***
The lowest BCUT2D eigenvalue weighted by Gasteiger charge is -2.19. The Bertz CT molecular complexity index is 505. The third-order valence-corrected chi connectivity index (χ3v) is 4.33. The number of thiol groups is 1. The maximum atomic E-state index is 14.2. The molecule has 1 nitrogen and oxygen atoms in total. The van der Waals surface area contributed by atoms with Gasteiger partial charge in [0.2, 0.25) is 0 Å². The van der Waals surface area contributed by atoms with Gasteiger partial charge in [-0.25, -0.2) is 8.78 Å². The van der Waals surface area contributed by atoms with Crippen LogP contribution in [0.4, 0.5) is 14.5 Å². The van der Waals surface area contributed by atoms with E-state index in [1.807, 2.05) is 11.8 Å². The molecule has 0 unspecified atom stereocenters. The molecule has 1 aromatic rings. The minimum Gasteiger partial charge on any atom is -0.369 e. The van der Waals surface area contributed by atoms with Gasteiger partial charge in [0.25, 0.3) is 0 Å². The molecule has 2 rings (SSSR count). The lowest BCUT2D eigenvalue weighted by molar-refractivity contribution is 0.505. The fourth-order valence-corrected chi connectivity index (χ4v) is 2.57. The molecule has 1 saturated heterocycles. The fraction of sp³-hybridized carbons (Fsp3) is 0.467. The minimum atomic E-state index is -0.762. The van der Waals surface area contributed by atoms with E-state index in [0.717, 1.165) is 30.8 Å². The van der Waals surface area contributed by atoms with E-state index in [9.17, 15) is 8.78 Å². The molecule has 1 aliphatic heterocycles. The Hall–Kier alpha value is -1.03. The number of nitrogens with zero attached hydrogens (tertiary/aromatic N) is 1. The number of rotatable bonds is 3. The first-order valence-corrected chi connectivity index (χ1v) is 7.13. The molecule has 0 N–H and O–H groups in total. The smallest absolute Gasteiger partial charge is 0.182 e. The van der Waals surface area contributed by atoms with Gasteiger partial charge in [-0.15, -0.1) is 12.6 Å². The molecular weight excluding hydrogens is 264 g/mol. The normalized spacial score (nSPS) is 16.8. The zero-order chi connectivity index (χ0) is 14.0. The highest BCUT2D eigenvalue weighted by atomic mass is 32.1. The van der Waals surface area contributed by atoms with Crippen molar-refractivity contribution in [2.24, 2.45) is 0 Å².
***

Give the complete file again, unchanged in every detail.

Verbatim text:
The lowest BCUT2D eigenvalue weighted by Gasteiger charge is -2.19. The Bertz CT molecular complexity index is 505. The third-order valence-corrected chi connectivity index (χ3v) is 4.33. The number of thiol groups is 1. The maximum atomic E-state index is 14.2. The molecule has 1 nitrogen and oxygen atoms in total. The van der Waals surface area contributed by atoms with Gasteiger partial charge in [0.2, 0.25) is 0 Å². The van der Waals surface area contributed by atoms with Gasteiger partial charge in [-0.25, -0.2) is 8.78 Å². The van der Waals surface area contributed by atoms with Crippen LogP contribution in [0.4, 0.5) is 14.5 Å². The van der Waals surface area contributed by atoms with E-state index in [1.807, 2.05) is 11.8 Å². The molecule has 0 unspecified atom stereocenters. The molecule has 1 aromatic rings. The minimum Gasteiger partial charge on any atom is -0.369 e. The van der Waals surface area contributed by atoms with Gasteiger partial charge in [0.25, 0.3) is 0 Å². The molecule has 2 rings (SSSR count). The lowest BCUT2D eigenvalue weighted by molar-refractivity contribution is 0.505. The fourth-order valence-corrected chi connectivity index (χ4v) is 2.57. The molecule has 1 saturated heterocycles. The fraction of sp³-hybridized carbons (Fsp3) is 0.467. The minimum atomic E-state index is -0.762. The van der Waals surface area contributed by atoms with E-state index in [0.717, 1.165) is 30.8 Å². The van der Waals surface area contributed by atoms with E-state index in [9.17, 15) is 8.78 Å². The molecule has 1 aliphatic heterocycles. The Hall–Kier alpha value is -1.03. The number of nitrogens with zero attached hydrogens (tertiary/aromatic N) is 1. The number of rotatable bonds is 3. The first-order valence-corrected chi connectivity index (χ1v) is 7.13. The molecule has 0 N–H and O–H groups in total. The smallest absolute Gasteiger partial charge is 0.182 e. The van der Waals surface area contributed by atoms with Gasteiger partial charge in [-0.15, -0.1) is 12.6 Å². The molecular weight excluding hydrogens is 264 g/mol. The normalized spacial score (nSPS) is 16.8. The zero-order chi connectivity index (χ0) is 14.0. The highest BCUT2D eigenvalue weighted by atomic mass is 32.1. The van der Waals surface area contributed by atoms with Crippen molar-refractivity contribution in [2.24, 2.45) is 0 Å².